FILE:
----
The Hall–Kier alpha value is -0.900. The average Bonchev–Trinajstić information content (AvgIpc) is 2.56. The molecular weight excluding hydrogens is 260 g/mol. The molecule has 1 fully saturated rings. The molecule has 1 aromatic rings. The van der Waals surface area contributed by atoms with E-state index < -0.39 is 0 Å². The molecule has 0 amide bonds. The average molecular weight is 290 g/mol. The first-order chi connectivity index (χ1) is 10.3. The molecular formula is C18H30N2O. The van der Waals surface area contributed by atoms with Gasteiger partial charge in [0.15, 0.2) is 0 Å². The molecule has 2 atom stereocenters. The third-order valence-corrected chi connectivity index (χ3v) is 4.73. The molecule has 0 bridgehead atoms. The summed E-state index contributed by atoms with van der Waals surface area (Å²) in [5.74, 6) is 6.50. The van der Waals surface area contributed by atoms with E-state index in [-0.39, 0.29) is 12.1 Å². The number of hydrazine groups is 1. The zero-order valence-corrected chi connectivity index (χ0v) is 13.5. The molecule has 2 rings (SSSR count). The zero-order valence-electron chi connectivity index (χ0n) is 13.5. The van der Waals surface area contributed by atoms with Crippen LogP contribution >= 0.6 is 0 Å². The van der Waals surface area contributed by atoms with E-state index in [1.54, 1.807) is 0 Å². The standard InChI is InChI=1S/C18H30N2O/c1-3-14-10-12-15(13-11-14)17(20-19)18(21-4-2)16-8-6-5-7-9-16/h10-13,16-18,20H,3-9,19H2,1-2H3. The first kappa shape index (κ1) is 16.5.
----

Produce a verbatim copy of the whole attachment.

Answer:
The Hall–Kier alpha value is -0.900. The average Bonchev–Trinajstić information content (AvgIpc) is 2.56. The molecular weight excluding hydrogens is 260 g/mol. The molecule has 1 fully saturated rings. The molecule has 1 aromatic rings. The van der Waals surface area contributed by atoms with E-state index < -0.39 is 0 Å². The molecule has 0 amide bonds. The average molecular weight is 290 g/mol. The first-order chi connectivity index (χ1) is 10.3. The molecular formula is C18H30N2O. The van der Waals surface area contributed by atoms with Gasteiger partial charge in [0.15, 0.2) is 0 Å². The molecule has 2 atom stereocenters. The third-order valence-corrected chi connectivity index (χ3v) is 4.73. The molecule has 0 bridgehead atoms. The summed E-state index contributed by atoms with van der Waals surface area (Å²) in [5.74, 6) is 6.50. The van der Waals surface area contributed by atoms with E-state index in [-0.39, 0.29) is 12.1 Å². The number of hydrazine groups is 1. The zero-order valence-corrected chi connectivity index (χ0v) is 13.5. The molecule has 2 rings (SSSR count). The zero-order valence-electron chi connectivity index (χ0n) is 13.5. The van der Waals surface area contributed by atoms with Crippen LogP contribution >= 0.6 is 0 Å². The van der Waals surface area contributed by atoms with E-state index in [1.54, 1.807) is 0 Å². The standard InChI is InChI=1S/C18H30N2O/c1-3-14-10-12-15(13-11-14)17(20-19)18(21-4-2)16-8-6-5-7-9-16/h10-13,16-18,20H,3-9,19H2,1-2H3. The first kappa shape index (κ1) is 16.5.